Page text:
The Politics of subtitling

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    Recently, I watched a TV documentary about the proliferation of Nomura jellyfish in Japanese coastal waters. It was a shocking tale of the devastating environmental, economic, social and human impact of overfishing, global warming and marine pollution. The reason I’m blogging about the show as a sociolinguist, though, has nothing to do with the content of the documentary but with the fact that the speech of all the Japanese people appearing in the documentary was subtitled – irrespective of whether they spoke Japanese or English. Many of the fishermen, government officials and experts interviewed for the show spoke in Japanese and so it was obviously appropriate for their speech to be subtitled in English for non-Japanese-speaking viewers. By contrast, all the interviews with Professor Shin-ichi Uye of Hiroshima University, the world’s foremost expert on Nomura jellyfish, were in English. He spoke English with a Japanese accent but fluently, accurately and idiomatically. I found his speech easy to understand and so was surprised that someone had made the judgment that his speech was unintelligible to the degree that it needed subtitles in the same way that those speaking Japanese needed subtitles.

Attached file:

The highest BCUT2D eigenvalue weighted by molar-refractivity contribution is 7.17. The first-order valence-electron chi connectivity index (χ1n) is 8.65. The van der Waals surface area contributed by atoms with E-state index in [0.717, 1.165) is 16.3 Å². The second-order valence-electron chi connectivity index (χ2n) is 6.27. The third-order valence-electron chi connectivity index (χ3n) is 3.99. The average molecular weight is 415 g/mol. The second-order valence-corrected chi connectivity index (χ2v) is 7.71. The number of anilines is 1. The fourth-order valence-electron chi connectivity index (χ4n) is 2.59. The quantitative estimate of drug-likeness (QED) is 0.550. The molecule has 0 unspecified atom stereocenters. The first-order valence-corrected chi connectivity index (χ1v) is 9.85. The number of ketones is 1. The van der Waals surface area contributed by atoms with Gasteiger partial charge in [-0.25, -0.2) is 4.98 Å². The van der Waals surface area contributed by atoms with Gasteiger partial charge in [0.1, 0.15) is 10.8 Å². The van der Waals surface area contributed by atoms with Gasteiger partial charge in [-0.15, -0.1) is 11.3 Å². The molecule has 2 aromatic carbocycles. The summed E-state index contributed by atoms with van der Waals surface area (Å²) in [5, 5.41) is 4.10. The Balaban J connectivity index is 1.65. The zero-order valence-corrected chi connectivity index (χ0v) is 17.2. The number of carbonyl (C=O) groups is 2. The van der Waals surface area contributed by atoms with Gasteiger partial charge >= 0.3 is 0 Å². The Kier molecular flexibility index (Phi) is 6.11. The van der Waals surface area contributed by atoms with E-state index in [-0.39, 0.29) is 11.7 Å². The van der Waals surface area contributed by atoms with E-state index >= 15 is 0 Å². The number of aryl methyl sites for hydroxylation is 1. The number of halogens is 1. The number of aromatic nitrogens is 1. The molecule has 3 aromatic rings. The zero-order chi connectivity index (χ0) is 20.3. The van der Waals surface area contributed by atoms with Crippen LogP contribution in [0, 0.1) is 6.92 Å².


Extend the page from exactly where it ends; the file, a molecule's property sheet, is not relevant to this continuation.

Original languageEnglish
    Specialist publicationLanguage on the move
    PublisherLanguage on the move
    Publication statusPublished - 19 Oct 2011

    Bibliographical note

    Version archived for private and non-commercial use with the permission of the author/s and according to publisher conditions. For further rights please contact the publisher.


    • 200401 applied linguistics and educational linguistics
    • 200405 language in culture and society (sociolinguistics)


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